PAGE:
Remember the old song, "Which Way You Goin' Billy?" Well, maybe you don't, but it's a lovely song. It also raises a central question for anyone trying to get things done. It's not enough to have a burning desire to accomplish your goal. You also need to know the direction that you will travel. Without a clear direction in mind, a journey of a few days could morph into a lifetime of wandering.
I can hear someone say, "But isn't that a part of life? - To figure out the direction?" I can't argue with that, but that line of thinking can also keep you going around in circles, never landing on your purpose and accomplishing big things. You know what I mean. It's the perennial student who never puts her multiple degrees to work. It's like walking through the forest "with no particular place to go," to cite another oldie but goodie.
High achievers have a powerful sense of direction. You will need one too to get things done. We've all been involved in projects or tasks where there wasn't a solid sense of direction. Team members did what they thought was right or what felt good to them, but there was no cohesive strategy. These ventures usually end in failure or at least the uneasy feeling of falling short of your best work. So how do you address this issue? How do you shore up your navigation to avoid meandering? Here are a few suggestions:
1. Your direction should align with your core values. I spoke with a colleague recently who was offered a potentially lucrative, but potentially shady opportunity. He declined. Why? Because the opportunity didn't square with his most sacred beliefs. This one is a dead giveaway. Let your moral compass guide your directional choices or you may end up shipwrecked.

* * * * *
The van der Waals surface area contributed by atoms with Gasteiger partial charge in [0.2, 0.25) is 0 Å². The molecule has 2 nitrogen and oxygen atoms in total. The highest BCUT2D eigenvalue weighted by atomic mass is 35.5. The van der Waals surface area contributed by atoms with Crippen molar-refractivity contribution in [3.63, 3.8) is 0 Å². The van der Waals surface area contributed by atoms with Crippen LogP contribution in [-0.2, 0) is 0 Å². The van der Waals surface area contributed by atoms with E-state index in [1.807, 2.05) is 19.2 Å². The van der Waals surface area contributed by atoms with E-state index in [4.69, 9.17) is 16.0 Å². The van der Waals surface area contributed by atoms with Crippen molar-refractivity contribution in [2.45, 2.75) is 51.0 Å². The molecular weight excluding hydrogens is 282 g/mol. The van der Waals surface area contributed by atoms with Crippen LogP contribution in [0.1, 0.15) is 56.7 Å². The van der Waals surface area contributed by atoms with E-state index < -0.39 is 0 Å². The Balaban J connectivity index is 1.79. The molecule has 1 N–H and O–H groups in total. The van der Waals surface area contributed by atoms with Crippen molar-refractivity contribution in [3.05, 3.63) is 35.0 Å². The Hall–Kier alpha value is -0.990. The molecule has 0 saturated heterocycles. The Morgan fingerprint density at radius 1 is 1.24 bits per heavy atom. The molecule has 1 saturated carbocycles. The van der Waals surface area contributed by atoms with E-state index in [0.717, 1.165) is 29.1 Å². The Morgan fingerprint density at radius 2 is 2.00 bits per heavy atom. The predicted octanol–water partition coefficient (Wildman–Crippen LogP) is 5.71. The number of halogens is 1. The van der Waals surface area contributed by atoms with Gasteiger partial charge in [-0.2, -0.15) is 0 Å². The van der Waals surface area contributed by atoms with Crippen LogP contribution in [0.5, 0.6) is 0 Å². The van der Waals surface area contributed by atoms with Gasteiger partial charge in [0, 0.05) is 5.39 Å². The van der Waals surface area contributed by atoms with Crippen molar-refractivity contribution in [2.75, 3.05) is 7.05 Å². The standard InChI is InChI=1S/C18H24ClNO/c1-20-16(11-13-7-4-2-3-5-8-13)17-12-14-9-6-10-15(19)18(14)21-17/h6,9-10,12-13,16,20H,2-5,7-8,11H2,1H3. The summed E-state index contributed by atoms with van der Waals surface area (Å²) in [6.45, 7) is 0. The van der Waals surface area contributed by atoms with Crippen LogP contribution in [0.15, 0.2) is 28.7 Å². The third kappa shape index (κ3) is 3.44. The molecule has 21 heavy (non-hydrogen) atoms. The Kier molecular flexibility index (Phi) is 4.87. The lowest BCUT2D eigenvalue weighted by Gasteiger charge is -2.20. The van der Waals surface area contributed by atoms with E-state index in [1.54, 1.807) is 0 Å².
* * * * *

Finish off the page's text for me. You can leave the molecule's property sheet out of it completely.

2. Think long-term when plotting your direction. There's nothing wrong with short term thinking. Indeed, long term goals are more easily achieved by breaking them down in chunks. Steve Jobs said that he was here to "put a dent in the universe." That's long term thinking! The specific steps along the path will vary, as it did in his life, but he always had the same goal in mind: change the world by placing the instruments of change (computers) in the hands of ordinary people. Think where you'd like to be at the end of your journey and work your way backward.
3. Consider your design when plotting your direction. You are a unique, individual person; completely different from all others who've ever walked the earth and all who ever will. You were made with unique gifts, talents and leanings that make you special. This basket of attributes; what I'm referring to as your "design" should set the course for your direction. In other words, run toward the things you were made to do. Why? If you don't, they'll be undone, and you will be miserable!
4. Make a decision and make a move. There's nothing worse than indecision. Even a bad decision feels better than indecision. At least you can learn from it. What can you learn from indecision other than it stinks to be stuck in limbo? Nada. So, if you're aligned with your core values. you've thought long-term about what you're doing and it lines up with your design, take a step! Get moving. No one has a crystal ball on life. Well, maybe some do, but you have to travel all the way to Las Vegas to get their advice. You can't always get to Vegas, so make a decision. Run with your best hunch. You will either miss the target, learn a whole lot then relaunch or you just might dent the universe.
Only one thing is sure. Nothing happens if you just sit there thinking.